I’d be lying if I said I wasn’t excited for the material side of Christmas. It’s always fun getting a few gifts. Especially since I typically spend the rest of the year focusing on paying bills instead of buying the things that I want for fun.

Lately though, I’ve been catching myself trying to justify those things that I want as something I need, and it’s happening more and more.

For instance, one of the more recent Fitbit commercials had caught my eye; it shows a man tracking his heart rate as he works to get in shape so he can run with the cute girl who is always passing by. Now I have spent nearly 28 years on this planet, most of which have included some sort of athletic activity; so I know my body well enough to know how to get it in shape or if I’m overdoing a workout. But dang it, I needed that Fitbit to tell me my exact heart rate and number of steps because that was the only way my fitness goals would be met.


The reality? Just because I’m able to track those things, does not for one second mean it will affect the way I live my life. All it will do is turn more of my humanity into a mathematical equation of success or failure; give me another way to compare myself to others and not measure up.

[Sidenote: I have nothing against Fitbit; I still think they are actually really cool and can provide a lot of great information to those who have them. I’m only saying that realistically, it would not do much for me and my personality.]

I catch myself in this circle of thought frequently–from content, to intrigued, to rationalizing, to justifying, to reevaluating, until finally settling back to being content–which is almost instantly followed by the question, why do I let these weeds take root in my life?

That’s how I’ve started seeing them, as weeds: these wants we think are needs. These unnecessary things that get in the way of the beauty of who we are and if given the chance, will multiply and completely overtake our lives.

So in the season of wish-list making, here are three things that require no justification and are truly needed in our lives, regardless of the time of year:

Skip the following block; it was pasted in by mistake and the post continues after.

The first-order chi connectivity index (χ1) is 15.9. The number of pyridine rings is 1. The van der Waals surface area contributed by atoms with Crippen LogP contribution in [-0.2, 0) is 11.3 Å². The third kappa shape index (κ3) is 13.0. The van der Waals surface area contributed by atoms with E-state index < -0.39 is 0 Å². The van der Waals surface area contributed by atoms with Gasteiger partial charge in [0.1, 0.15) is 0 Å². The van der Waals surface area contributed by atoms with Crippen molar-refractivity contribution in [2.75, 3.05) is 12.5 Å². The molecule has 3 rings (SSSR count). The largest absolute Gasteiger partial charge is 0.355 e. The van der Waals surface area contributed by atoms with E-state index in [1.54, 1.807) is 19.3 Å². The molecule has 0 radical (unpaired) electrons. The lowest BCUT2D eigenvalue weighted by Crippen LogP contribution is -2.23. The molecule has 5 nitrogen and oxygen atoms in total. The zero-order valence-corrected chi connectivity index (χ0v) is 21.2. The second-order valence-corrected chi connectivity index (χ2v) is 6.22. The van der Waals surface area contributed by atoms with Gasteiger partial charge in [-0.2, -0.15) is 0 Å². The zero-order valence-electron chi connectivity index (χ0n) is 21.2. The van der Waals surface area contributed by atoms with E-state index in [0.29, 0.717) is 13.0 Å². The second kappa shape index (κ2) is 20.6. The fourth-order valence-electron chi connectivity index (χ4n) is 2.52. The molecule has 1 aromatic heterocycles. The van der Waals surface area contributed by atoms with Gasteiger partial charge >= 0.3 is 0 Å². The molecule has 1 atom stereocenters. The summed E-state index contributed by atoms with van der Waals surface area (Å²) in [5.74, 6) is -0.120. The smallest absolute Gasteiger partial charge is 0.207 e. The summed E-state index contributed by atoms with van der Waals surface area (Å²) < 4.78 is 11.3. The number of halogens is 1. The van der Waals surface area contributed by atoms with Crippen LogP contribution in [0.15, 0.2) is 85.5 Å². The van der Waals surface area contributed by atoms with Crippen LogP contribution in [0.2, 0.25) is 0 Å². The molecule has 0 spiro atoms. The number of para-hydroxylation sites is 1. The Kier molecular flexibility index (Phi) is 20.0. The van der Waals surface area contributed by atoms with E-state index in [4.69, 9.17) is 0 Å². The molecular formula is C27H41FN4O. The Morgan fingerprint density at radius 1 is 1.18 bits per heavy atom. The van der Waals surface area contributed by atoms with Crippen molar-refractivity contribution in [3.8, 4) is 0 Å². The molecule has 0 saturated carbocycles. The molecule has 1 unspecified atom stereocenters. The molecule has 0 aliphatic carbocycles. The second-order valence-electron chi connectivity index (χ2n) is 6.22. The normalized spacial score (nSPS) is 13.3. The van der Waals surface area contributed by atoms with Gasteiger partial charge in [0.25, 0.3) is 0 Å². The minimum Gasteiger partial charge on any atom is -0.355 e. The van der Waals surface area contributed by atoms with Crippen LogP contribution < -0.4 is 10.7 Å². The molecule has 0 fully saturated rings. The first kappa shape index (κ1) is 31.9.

1. Love. We are social beings; we’re simply better when we do life together. Our friends, families, and significant others all contribute to our growth by supporting us or telling us hard truths. They say it takes a village to raise a child, but it also takes a community to invest in each adult so we can thrive. 1P4:8 || J15:13

  2. Respect. While this is similar to love in several ways, respect is different because it can be lost so much easier. It requires effort on our parts to earn it in the first place but we also have to maintain a constant character to keep it. Being a person worthy of respect and giving it to others strengthens our relationships, while empowering us to lead greater lives. M7:12 || R12:10 || P2:3

  3. Gratitude. I really wanted to write ‘happiness’ here, but I had to accept that (obviously) life isn’t always happy. However, we do have the choice to be grateful through every moment and let me tell you, when you’re grateful for the little things, happiness is a byproduct, regardless of the circumstances in your life. P4:11-13 || 2C9:15

When you’re grateful for the little things, happiness is a byproduct, regardless of the circumstances.

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 || M6 :33 || P37:4 || M6:25-26

How can you alter your perspective to keep your needs before your wants? What kinds of weeds are in your life? How can you keep yourself from being suffocated by the temptation of weeds?

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